US 6510757 B1
A shift lever is used to remotely operate the change of gear in a set of bicycle gears. The shift lever comprises a housing part and a cable winder with a cable guide which the bicycle user can operate in a winding rotational direction to wind a cable, or in a releasing rotational direction to release the cable. One end of the cable connects interactively with the cable winder, at least in one of the two rotational directions. The housing part has a bar with a guiding edge which together with the cable guide form a cable channel for the cable, from which the cable cannot deviate, if the cable winder is actuated in the releasing rotational directional this occurs if the other end of the cable is not pulled or taken up by the set of gears.
1. A shift mechanism for remotely operating gear changes in a set of bicycle gears, the shift mechanism comprising:
a housing part;
a cable reel having a cable groove, the cable reel rotatable in a pulling rotational direction for pulling the cable and a releasing rotational direction for releasing the cable, one end of the cable entering into a driving connection with the cable reel, at least in one of the pulling and releasing rotational directions;
a bar extending from the housing part to substantially cover the cable groove and having a guiding edge, the bar and the cable groove forming a cable channel configured such that the cable does not deviate when the cable reel is operated in the releasing rotational direction if the other end of the cable is not tensioned or taken up by the set of gears.
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The invention relates to a shift mechanism for a set of bicycle gears in accordance with the precharacterizing clause of claim 1.
European Patent Application EP 0 676 325 A2 has disclosed a twist grip shift for a bicycle, by means of which bicycle gears can be shifted using a Bowden line. The cable of the Bowden line is pulled into the housing of the shift mechanism by means of a cable reel when the latter is twisted in a winding rotational direction, a tensile force acting on the cable in the set of gears having to be overcome. The tensile force keeps the cable tensioned in the shift mechanism and in the Bowden line, for which reason the cable also rests on the cable reel when the cable reel is twisted in a releasing rotational direction, thereby releasing the cable in the direction of the bicycle gears. FIGS. 3, 5 and 6 show, in particular, the path of the cable from its fastening on the cable reel to the point where it leaves the housing, where there is no significant guidance of the cable associated with the redirection of the cable. When the cable reel is twisted in the winding rotational direction, jamming can namely occur in the bicycle gears, as a result of which the cable temporarily loses tension and, in the shift mechanism in particular, can cause a build-up on the cable reel between the point where the cable emerges from the housing and its end, this build-up causing the cable to spread out in an arc in the housing and rise from its proper position on the cable reel.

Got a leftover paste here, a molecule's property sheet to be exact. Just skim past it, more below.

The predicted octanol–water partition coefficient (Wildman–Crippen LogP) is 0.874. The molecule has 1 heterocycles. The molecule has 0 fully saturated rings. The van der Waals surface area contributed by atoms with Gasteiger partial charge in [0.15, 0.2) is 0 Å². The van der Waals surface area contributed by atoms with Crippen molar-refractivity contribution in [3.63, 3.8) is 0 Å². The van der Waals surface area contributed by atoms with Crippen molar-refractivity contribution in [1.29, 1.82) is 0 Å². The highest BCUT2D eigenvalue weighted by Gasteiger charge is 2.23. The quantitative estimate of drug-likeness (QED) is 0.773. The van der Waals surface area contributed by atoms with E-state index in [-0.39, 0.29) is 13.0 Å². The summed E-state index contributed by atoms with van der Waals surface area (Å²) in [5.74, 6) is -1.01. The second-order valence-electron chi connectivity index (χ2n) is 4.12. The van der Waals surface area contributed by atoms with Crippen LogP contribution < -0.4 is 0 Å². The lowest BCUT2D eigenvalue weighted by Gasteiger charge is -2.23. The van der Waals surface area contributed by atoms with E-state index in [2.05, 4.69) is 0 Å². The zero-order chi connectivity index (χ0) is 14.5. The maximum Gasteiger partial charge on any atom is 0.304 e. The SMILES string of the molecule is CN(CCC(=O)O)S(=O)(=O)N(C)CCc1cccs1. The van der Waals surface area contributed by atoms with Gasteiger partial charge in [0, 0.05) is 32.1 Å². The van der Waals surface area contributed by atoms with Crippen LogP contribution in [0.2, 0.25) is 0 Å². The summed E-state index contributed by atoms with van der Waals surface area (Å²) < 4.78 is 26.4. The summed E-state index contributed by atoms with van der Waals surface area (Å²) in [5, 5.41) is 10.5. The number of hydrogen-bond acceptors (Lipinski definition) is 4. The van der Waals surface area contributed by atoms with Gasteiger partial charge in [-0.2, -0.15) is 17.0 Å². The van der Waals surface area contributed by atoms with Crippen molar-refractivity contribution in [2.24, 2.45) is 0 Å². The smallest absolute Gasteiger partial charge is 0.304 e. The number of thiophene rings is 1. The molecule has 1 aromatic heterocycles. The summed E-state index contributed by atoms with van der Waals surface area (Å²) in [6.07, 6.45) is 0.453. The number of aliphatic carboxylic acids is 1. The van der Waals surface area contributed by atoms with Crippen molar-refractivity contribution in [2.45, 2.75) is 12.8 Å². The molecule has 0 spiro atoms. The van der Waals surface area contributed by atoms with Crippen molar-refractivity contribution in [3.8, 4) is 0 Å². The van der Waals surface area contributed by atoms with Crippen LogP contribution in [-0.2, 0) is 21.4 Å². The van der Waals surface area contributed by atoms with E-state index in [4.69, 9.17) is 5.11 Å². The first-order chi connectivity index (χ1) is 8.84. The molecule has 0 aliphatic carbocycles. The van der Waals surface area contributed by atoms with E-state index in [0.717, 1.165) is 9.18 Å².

For the abovementioned case, the present invention provides guidance for the cable between the cable reel and the exit from the housing, preventing the cable from moving away to any significant extent from its position in the tensioned state when it is relaxed through delays in gear changes in the set of gears. Since the cable is generally secured on the cable reel by means of a nipple, it can furthermore also happen that when the cable is relaxed under the abovementioned conditions the nipple rises from its anchorage in the cable reel when the cable reel is rotated in the releasing rotational direction and causes jamming in the shift mechanism.